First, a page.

[Bird populations--hatching grounds of pandemic influenza viruses?].Berl Munch Tierarztl Wochenschr. 2009 Nov-Dec; 122(11-12):440-5.BM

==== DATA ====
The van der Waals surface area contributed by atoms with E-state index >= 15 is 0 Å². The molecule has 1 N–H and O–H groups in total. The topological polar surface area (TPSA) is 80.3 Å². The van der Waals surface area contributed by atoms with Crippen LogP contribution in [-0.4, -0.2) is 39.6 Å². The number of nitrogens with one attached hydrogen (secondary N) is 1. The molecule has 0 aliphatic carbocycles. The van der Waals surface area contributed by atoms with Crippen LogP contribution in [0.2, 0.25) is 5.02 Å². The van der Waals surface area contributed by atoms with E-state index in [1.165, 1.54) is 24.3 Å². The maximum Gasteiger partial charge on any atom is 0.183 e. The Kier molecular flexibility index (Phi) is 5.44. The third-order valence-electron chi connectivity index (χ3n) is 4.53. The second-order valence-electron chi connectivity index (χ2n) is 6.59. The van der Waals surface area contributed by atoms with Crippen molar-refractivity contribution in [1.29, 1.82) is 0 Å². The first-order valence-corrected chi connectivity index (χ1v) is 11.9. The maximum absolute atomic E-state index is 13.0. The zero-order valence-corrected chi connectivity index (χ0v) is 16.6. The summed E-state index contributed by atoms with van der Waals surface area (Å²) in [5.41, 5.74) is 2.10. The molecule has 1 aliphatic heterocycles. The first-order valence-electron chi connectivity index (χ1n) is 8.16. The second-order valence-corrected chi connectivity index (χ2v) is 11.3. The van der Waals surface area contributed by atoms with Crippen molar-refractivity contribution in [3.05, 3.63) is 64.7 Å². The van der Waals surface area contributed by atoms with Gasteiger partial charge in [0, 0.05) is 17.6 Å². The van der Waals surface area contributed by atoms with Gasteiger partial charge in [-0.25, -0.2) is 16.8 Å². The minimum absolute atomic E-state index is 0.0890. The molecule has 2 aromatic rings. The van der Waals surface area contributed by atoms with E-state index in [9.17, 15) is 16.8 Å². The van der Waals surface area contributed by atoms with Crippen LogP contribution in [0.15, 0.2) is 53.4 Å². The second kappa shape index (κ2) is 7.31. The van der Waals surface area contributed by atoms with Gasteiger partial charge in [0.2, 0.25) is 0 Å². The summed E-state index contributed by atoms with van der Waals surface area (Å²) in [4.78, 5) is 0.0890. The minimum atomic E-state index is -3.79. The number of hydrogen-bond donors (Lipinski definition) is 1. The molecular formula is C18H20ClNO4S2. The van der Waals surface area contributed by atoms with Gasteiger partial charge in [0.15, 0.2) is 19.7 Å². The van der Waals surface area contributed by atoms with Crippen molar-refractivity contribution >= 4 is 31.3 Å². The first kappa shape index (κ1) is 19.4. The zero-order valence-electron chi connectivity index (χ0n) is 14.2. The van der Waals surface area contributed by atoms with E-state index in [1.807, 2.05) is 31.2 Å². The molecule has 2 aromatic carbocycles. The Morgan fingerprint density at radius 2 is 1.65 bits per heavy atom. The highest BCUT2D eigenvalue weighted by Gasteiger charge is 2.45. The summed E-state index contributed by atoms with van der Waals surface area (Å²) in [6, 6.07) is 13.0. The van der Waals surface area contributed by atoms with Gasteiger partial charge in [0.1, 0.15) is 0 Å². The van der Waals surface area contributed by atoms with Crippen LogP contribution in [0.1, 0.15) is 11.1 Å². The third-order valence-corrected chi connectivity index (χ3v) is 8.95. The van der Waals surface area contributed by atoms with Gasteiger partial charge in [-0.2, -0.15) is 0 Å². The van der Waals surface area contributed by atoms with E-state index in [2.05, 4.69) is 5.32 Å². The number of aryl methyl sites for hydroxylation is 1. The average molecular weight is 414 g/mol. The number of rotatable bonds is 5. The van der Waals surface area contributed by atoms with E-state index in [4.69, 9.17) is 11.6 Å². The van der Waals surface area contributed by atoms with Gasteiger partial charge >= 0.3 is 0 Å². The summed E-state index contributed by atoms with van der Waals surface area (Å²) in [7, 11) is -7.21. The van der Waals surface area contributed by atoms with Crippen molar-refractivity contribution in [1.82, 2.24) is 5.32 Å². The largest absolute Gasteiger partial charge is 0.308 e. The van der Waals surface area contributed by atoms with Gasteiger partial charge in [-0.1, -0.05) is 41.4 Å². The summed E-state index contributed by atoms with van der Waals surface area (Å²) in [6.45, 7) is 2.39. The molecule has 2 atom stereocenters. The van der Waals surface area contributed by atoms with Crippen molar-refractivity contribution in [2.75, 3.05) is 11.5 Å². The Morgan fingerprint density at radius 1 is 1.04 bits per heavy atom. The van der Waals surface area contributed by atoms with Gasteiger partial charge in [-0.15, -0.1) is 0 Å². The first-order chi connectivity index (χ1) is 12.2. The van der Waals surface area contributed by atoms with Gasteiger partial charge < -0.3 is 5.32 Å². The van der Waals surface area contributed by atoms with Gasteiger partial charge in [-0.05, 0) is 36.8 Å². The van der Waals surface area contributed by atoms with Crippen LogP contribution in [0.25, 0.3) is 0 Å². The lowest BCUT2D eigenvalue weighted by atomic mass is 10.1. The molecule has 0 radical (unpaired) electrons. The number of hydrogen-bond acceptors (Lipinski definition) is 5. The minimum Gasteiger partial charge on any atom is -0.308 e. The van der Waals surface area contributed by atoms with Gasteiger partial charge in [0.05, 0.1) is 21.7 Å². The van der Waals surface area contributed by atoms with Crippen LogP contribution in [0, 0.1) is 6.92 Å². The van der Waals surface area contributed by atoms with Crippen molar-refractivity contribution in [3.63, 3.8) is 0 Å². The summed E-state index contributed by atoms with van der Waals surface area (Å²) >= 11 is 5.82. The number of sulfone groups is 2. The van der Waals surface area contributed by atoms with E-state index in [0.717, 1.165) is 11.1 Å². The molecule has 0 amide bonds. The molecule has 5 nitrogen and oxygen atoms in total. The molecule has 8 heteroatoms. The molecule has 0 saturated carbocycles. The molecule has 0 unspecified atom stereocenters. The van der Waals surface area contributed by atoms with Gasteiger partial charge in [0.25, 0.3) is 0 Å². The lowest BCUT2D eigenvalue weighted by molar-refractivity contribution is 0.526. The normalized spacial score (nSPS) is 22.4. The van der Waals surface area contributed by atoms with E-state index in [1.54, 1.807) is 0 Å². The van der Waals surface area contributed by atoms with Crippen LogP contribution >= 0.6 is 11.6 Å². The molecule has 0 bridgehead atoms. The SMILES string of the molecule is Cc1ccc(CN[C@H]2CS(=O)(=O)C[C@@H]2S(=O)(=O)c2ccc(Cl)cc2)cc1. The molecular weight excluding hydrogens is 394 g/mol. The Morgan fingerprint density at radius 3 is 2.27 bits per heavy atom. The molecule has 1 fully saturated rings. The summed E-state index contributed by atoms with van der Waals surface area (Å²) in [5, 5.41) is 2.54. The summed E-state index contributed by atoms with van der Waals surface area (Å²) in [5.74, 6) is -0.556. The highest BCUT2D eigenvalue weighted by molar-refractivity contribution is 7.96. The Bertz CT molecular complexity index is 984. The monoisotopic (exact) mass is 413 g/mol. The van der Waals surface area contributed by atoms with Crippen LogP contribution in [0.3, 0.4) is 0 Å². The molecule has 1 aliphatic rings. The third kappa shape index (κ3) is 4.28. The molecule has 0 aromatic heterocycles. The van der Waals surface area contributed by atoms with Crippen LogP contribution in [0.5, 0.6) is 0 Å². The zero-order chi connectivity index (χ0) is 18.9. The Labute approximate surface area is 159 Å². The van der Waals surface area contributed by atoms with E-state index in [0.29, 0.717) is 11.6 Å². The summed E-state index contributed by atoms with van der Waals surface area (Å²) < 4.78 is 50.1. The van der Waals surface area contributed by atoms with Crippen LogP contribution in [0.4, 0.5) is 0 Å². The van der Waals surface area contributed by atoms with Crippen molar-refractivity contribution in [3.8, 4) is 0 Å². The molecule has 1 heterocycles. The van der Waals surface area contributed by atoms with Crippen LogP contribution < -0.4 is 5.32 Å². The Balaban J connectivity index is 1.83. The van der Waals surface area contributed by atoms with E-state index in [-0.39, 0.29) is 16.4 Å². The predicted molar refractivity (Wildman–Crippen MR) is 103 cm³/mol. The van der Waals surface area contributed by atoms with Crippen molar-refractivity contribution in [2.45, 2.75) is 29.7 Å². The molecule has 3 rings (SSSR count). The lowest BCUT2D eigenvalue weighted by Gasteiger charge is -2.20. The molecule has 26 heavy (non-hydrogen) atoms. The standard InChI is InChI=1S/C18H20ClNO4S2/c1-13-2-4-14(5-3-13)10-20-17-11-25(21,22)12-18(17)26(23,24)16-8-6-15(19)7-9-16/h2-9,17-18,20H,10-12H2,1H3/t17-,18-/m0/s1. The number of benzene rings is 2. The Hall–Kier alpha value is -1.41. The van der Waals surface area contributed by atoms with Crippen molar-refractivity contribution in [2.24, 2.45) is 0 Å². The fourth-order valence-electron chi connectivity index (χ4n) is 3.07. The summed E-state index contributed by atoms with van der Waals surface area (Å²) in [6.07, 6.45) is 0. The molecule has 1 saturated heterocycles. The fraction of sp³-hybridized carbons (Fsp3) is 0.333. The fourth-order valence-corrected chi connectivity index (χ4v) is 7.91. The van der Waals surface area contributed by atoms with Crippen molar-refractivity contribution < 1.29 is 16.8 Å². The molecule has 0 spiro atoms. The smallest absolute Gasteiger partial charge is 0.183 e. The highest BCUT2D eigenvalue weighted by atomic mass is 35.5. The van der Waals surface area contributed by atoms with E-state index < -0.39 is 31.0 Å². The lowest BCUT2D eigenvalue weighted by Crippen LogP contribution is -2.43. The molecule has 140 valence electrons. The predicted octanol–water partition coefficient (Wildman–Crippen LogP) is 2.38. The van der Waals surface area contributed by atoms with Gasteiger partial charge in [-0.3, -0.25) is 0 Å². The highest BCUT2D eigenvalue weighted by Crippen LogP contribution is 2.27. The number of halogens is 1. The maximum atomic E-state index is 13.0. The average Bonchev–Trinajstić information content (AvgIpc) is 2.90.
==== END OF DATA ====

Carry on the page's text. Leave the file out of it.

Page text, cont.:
Aquatic wild birds constitute the natural reservoir of influenza A viruses. Under appropriate selection pressure these viruses display a remarkable genetic flexibility which is based on their high mutation rate. At least 16 subtypes of the viral hemagglutinin glycoprotein (HA) und 9 of the viral neuraminidase (NA) are distinguishable as a result of natural evolution. Due to the segmentation of the viral genome, genetic reassortments and, thus, a theoretically unrestricted combination of HA and NA subtypes is possible. Transspecies-specific transmissions of viruses from the natural reservoirs to mammals (horses, swine, humans) led to the establishment of several influenza virus lineages which are circulating stably and independently from the previous reservoir. Introduction of viruses featuring new HA/NA combinations into immunologically naive populations can cause rapid and widespread, even pandemic, dissemination of such viruses. The (highly pathogenic avian influenza, HPAI). These mutants constitute the causative agents of classical fowl plague. HPAI viruses of subtypes H5 and H7 generally share a polybasic endoproteolytical cleavage site in the HA protein which allows for systemic replication in the avian host. Subtype H5 and H7 viruses which are maintained in the natural reservoir hosts, in contrast, are of low pathogenicity (LPAI) and harbour monobasic HA cleavage sites restricting their tissue tropism to epithelia of the respiratory and gastronintestinal tracts. This context forms the basis of all legal measures targeting the monitoring, prevention and eradication of HPAIV and LPAIV of subtypes H5 and H7 in poultry. Results of such measures in Germany in 2008 are presented and discussed.